Pitchfork Music Festival Day 2: Jon’s Take
Very little to complain about today except for the fact that it is still hotter than the face of the sun and I would much rather be drinking Goose Island than Heineken.
Started off the day with Chicagoans Netherfriends, who I am not extremely familiar with but who put on a spirited garage-y set. Couldn’t stay for the whole thing but I look forward to hearing more from these guys in the future. Then it was over to Free Energy who, despite the early hour rocked out their classic oriented rock with abandon, drawing a good size crowd.
San Franciscan psych/folk group Sonny and the Sunsets played the B stage next, one of the acts I had been looking forward to most all weekend. Sonny and co. didn’t disappoint, cranking up their laid back sound a bit to fill out their sound and delivering gems like “Heart of Sadness,” “Too Young to Burn,” and “Stranded.” Then it was over to Delorean for the Spaniards high energy synth pop, whom I enjoyed despite not being extremely into their sound.
Afterwards I ping ponged a bit, catching a bit of Kurt Vile’s heavy garage/classic rock riffs here, some Dam Funk hip hop there, and then most of Titus Andonicus’s stellar amped up performance. I finally stood still for awhile for Raekwon, who captivated with a number of classic Wu Tang bangers as well as his Cuban Linx material, despite a number of sound problems that had the Chef noticeably irritated.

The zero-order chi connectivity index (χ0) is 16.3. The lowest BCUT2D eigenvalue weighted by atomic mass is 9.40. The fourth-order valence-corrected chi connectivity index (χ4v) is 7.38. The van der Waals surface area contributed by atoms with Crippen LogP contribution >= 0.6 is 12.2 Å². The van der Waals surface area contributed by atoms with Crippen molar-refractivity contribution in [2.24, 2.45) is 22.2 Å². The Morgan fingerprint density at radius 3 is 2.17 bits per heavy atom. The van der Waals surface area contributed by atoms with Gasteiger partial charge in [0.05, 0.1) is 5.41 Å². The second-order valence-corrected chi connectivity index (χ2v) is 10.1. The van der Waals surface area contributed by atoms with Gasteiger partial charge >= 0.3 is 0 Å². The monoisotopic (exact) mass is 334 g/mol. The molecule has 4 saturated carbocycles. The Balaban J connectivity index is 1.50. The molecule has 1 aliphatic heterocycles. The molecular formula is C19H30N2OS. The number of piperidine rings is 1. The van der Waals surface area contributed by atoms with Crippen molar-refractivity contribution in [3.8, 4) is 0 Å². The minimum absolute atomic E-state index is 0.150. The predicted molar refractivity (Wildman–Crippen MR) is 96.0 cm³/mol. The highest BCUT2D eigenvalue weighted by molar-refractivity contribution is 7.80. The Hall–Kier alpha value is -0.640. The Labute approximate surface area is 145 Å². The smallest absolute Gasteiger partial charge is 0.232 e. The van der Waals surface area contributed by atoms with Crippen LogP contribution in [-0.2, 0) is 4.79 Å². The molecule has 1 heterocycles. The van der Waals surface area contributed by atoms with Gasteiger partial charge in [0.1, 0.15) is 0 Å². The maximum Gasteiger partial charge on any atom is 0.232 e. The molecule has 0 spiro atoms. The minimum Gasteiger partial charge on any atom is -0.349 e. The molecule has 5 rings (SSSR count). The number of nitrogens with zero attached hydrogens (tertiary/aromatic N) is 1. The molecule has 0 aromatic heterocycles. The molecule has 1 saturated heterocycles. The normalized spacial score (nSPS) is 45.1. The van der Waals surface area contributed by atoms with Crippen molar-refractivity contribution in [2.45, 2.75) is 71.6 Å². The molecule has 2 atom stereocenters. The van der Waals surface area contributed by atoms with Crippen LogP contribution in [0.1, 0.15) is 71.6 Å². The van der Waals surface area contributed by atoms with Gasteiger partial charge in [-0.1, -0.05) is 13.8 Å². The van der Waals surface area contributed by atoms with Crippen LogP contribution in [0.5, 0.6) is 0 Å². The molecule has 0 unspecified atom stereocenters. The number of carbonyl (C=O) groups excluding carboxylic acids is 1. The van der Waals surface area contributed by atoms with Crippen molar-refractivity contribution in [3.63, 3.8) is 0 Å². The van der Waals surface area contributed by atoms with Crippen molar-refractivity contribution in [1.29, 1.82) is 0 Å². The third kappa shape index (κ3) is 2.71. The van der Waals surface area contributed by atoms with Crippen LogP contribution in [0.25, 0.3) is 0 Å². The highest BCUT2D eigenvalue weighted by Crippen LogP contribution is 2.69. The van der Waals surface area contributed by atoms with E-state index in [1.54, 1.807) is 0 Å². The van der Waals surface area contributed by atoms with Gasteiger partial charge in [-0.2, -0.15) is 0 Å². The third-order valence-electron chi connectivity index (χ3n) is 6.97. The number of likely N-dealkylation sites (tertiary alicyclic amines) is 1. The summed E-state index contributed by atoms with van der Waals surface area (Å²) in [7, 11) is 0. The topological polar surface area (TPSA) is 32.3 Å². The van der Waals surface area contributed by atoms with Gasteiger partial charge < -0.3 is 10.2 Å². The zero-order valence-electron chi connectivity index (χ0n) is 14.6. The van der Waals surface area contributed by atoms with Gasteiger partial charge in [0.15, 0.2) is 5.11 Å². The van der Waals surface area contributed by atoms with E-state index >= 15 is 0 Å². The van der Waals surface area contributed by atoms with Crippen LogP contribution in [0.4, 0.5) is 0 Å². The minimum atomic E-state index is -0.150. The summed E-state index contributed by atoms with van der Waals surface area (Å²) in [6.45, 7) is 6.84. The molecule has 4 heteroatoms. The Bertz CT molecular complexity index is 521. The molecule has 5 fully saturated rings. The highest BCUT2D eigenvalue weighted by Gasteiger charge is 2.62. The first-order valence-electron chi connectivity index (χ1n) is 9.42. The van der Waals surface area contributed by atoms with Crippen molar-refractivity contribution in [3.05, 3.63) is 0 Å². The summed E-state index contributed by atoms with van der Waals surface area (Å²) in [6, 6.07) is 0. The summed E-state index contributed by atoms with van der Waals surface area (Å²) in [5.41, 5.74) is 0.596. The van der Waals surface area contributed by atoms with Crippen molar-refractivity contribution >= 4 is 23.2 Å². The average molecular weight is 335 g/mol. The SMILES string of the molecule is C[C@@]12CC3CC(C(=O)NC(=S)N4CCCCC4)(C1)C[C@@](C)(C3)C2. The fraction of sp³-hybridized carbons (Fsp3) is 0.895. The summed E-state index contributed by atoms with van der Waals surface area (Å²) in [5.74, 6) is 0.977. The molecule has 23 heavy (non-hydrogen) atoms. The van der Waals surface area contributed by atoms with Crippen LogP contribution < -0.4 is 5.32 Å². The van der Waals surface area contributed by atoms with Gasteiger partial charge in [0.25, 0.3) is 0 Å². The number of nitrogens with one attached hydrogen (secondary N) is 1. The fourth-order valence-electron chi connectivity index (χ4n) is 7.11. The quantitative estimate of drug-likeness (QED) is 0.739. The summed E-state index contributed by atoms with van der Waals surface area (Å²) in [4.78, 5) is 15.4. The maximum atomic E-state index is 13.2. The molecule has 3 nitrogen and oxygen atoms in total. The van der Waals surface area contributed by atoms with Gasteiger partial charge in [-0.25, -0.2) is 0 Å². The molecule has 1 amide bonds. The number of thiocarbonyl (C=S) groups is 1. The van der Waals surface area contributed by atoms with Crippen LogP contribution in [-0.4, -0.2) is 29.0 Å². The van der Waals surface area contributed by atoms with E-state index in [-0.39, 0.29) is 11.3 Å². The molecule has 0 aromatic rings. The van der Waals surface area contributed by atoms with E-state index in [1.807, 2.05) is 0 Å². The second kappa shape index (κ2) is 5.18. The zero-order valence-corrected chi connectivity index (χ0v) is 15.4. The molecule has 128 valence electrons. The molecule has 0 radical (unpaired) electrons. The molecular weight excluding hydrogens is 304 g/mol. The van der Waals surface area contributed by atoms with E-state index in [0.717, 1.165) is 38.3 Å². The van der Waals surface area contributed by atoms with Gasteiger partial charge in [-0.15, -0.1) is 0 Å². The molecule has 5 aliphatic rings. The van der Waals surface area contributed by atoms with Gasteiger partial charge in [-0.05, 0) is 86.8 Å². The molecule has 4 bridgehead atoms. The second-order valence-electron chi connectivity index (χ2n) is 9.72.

After Raekwon brought my enjoyment of the festival to its peak, John Spencer Blues Explosion tipped it over the edge by absolutely killing with a set of their classic tunes. Despite not being extremely familiar with the Blues Explosion I was thoroughly impressed – especially considering the lead singer was rocking out in 95 degree heat in a pair of heat-stroke inducing vinyl pants.
My mind blown, I missed the next few sets (Why?, Bear in Heaven) to take a much needed breather. I regained consciousness for some of Wolf Parade (not my thing but I can see why people like them) and Panda Bear, who is perhaps the most boring live performer I have seen since JJ. Wandering around the park I kept getting startled when Panda Bear would yelp suddenly during one of his dense sound collages, sounding like someone had snuck up behind him and stuck him with a pin. Still, if nothing else most of Panda bear’s upcoming tunes from Tomboy sounded interesting.
Finally, to finish off the evening I and the other photogs were herded in for LCD Soundsystem who took a few tunes to really warm up (James Murphy scarcely moved for the first two or three songs) but in the end pulled off a killer set of new and old tunes (“Daft Punk is Playing at My House,” “Drunk Girls,” “Tribulations,” etc.). It was a terrific ending to a long day – a park full of sweaty gleeful fools dancing their asses off as the blistering sun finally set.
Then it was home again, with the previous night’s bitter disappointment was replaced by that glorious warm high of coming home from a terrific show.
— Jon Behm
Guys! You forgot to mention Pitchfork’s best kept secret and my personal favorite from the festival: Freddie Gibbs slayed the B stage just before LCD. Serriously, go download this dude’s mixtapes, they’re both fantastic hip-hop albums in their own right.
Zach, our travel partners were blown away by Gibbs so I am dissappointed that we missed him